www.svbeatrix.com — The website of the Sailing Vessel Beatrix, Kelly-Peterson 44 #276 (1980).

So, I have a new Book of Job, the maritime version...

 

Satan says to God "There is one your favorite servants, sailing his beautiful yacht on your beautiful ocean. I'll bet you I can bust his bum". So God and Satan make their bets. Poor old Captain Job. He never questions "why me, God" or even says "curse you, Raymarine, Garmin, Volvo, or ProFurl". Every day there is a new test. Monday, the water maker springs a leak. Tuesday, the seals on the marine toilet go bad. Tuesday was a double day, as the computer also contracts a terminal virus. That's OK, Wednesday is an off day and Job fixes the computer and the toilet. After spending the night at anchor in shallow water with 30 knot winds in the morning he discovers that, although the engine has been running an hour, the batteries have not charged. He almost cries out "Not another problem! Why me, God!" as he realizes both alternators are not delivering any amps.

Ok, he gets that fixed by the afternoon. It was only a broken wire, but it's getting harder and harder to focus efficiently with the continued onslaught of daily new glitches and breakdowns. He counts the Job list. It has 35 entries on it. There is still the busted watermaker, the autopilot computer which failed its smoke test a week ago, the strange leak in the outboard motor which is dripping oil down the shaft, the need to retrieve the Vise-grip that slipped into a hidden and inaccessible place in the bilge, the leaky main hatch, the leaky mast collar, the broken oven that needs a new thermostat (he hopes its only that), and the two not-yet-installed solar panels he has carried around for a year. Not to mention the lack of time to do the routine maintenance such as oil changes and cleaning, the overdue winch servicing, a halyard replacement, and reefing line replacement, the sunshade repairs, past due filter changes and so forth.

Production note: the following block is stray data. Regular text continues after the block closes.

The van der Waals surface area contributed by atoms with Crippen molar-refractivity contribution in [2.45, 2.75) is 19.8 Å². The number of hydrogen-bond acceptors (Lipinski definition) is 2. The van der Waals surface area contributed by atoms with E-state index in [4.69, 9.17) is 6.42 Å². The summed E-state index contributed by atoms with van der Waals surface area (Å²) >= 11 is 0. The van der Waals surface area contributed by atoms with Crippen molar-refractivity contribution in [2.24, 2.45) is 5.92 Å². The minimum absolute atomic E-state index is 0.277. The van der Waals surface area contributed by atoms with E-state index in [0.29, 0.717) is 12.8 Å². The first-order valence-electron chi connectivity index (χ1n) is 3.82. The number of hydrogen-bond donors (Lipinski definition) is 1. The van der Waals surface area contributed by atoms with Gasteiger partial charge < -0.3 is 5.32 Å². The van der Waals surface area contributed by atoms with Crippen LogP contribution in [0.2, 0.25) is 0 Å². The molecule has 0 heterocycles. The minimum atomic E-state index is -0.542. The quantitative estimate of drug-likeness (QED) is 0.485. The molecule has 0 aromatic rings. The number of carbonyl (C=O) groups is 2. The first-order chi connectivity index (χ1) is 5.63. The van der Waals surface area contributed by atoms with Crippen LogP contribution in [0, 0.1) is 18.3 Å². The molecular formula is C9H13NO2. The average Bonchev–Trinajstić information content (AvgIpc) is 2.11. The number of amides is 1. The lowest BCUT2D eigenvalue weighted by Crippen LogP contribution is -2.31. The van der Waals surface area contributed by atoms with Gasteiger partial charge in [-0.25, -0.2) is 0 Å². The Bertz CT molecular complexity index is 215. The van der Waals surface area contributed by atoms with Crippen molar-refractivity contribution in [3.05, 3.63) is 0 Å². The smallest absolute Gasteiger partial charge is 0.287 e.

Job wistfully eyes the new exciting projects he was working on; they are sitting on the settee in a box. He was building a switch panel for some aft deck lights, and a clever device to prevent fuel overflows when pumping up the day tank. He enjoys these creative jobs. But they remain half-finished and set aside; their priority downgraded to deal with the daily major and minor breakdowns. He hopes to make the boat better and more comfortable, as soon as the list gets smaller. He hopes to leave the frigid southland and sail north to Queensland or the Pacific Isles. Did Satan give God odds, or is it an even bet? Job is steadfast, "I am a sailor", says he, "and God has provided me with spare parts for a reason, and exotic ports in which to use them."

Amen.
Water, water, everywhere


 
Last modified: May 18 2014 02:14